Transplanted hands differ in connecting to brain: study
The left hand seems to be faster at reconnecting to the brain after a transplant, a small study suggests.
Researchers in France reported the results on two patients who were both right-handed before losing their hands.
Brain activity showed the left hand regained connections to brain in one patient 10 months after transplant, compared with 26 months for his right hand, the team reported in Tuesday's issue of Proceedings of the National Academy of Science.
The study offers more evidence that the brain may be able to rewire itself.
Sirigu's team used magnetic simulation techniques to track how the motor region, which controls movement, responded after the hands were transplanted.
"Our findings show that newly transplanted muscles can be recognized and integrated into the patient's motor cortex," concluded Angela Sirigu of the Center for Cognitive Neuroscience at the University of Lyon, France, and her colleagues.
The first case, a 20-year-old man known as L.B. who was injured in 2000, received his transplants in 2003 after using prosthetic devices.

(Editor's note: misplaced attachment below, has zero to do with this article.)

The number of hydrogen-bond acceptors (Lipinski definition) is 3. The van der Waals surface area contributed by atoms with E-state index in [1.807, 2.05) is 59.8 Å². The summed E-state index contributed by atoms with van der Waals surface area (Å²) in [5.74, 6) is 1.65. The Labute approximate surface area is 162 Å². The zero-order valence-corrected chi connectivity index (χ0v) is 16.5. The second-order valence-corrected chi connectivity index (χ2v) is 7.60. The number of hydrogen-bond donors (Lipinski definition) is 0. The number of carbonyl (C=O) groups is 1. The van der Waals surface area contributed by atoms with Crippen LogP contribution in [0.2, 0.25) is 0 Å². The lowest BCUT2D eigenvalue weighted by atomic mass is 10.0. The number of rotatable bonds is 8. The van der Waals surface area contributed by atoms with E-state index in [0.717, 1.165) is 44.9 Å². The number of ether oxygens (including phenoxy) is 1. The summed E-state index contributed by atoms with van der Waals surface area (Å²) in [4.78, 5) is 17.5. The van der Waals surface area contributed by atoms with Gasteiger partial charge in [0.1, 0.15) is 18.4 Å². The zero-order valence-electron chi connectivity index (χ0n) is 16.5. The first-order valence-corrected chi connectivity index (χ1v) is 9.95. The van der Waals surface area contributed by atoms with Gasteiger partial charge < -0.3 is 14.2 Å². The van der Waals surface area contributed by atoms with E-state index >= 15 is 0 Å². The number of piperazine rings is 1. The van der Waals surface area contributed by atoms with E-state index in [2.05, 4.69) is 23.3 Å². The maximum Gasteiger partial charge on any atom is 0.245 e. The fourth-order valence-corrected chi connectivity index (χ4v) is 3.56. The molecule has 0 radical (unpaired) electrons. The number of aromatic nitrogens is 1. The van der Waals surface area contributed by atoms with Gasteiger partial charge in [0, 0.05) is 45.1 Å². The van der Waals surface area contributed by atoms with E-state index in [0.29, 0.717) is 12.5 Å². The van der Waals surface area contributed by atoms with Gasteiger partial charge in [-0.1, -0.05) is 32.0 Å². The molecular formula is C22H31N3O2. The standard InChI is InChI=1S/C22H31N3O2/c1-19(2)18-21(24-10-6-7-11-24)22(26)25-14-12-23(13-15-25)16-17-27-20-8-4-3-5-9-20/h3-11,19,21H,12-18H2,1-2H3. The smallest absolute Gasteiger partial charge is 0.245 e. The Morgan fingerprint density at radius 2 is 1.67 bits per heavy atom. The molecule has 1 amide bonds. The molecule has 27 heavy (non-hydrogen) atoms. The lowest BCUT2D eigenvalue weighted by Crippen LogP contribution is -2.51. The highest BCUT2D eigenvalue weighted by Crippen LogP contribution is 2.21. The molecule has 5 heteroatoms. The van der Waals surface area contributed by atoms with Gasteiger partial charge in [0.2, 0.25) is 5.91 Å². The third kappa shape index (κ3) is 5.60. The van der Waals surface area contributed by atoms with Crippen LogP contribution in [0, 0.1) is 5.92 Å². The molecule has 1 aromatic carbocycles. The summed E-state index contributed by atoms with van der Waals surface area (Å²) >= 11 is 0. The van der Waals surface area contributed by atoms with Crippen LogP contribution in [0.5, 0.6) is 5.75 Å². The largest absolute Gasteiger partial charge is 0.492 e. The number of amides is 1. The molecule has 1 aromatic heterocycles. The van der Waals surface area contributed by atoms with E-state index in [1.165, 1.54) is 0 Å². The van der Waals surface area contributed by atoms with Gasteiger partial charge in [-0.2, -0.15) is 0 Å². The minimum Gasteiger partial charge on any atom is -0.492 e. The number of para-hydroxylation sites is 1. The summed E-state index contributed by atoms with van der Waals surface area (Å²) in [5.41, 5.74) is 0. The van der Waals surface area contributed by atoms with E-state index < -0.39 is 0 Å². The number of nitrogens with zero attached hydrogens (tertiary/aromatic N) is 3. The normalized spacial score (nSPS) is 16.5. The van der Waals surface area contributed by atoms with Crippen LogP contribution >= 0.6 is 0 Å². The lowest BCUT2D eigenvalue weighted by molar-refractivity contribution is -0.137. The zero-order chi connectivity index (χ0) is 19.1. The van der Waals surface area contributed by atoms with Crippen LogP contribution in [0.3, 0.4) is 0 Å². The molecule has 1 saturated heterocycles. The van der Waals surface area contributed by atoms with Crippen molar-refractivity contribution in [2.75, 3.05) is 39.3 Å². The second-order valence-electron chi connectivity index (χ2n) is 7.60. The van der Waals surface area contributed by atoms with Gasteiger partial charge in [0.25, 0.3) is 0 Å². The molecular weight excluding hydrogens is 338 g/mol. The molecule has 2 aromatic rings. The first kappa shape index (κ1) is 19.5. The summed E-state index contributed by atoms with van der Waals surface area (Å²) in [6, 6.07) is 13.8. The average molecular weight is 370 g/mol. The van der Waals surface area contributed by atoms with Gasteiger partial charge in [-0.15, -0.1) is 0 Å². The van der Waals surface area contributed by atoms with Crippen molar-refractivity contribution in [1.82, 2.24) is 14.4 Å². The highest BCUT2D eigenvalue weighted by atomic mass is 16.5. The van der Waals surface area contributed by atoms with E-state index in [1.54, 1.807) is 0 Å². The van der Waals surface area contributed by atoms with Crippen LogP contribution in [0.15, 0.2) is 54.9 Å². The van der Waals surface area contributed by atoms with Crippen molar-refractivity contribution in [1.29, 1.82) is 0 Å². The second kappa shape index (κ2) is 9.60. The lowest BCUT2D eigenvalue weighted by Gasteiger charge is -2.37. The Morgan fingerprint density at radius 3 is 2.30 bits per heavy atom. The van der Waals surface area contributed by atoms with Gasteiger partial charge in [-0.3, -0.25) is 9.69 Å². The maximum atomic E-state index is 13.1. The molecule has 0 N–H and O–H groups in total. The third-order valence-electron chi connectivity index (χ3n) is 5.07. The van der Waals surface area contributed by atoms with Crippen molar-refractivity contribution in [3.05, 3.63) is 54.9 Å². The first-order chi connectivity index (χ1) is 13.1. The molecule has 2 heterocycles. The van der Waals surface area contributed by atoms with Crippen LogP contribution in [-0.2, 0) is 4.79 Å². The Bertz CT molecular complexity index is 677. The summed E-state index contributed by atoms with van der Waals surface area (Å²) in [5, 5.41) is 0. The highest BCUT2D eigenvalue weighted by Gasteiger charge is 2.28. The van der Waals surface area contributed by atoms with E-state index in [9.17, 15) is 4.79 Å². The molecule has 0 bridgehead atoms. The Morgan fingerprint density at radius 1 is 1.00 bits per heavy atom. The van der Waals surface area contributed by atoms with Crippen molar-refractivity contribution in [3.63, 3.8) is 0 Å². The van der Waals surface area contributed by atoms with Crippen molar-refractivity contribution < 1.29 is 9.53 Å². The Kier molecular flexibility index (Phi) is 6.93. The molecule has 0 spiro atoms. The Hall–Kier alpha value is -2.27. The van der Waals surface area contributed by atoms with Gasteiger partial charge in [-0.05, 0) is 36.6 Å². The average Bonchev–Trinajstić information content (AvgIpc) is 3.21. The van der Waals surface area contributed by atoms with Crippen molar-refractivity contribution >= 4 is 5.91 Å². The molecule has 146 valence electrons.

"Interestingly, despite that L.B. was right-handed, and that after his amputation he used his prosthetic device mostly with his right hand, hand preference shifted from right to left after he had the graft," the researchers reported.
Left brain, right brain
The second case was a 46-year-old man known as C.D. who lost his hands in 1996. C.D. received transplants in 2000.
When C.D. was tested in 2004, or 51 months after the transplant, doctors saw signs of strong connections in his brain for his new left hand but not the right.
Researchers don't know why the left hand seems to reconnect faster, but differences in brain organization or connections to the hands are some possibilities.
When one side of the brain is damaged, such as after a stroke, the other often takes over functions.
Generally, the right side of the brain controls the left side of the body and is thought to be dominant for spatial abilities, face recognition, visual imagery and music.
Conversely, the left side of the brain controls the right side of body and tends to focus on language, math and logic.
Earlier this week, doctors in France announced they had performed the world's first simultaneous transplant of part of a face and both hands for a burn victim.
The research was funded by the U.S. National Science Foundation, the French National Center for Scientific Research, the International Brain Organization, Fonds de la Recharche en Santé du Québec, and other organizations in France and Brazil.
With files from the Associated Press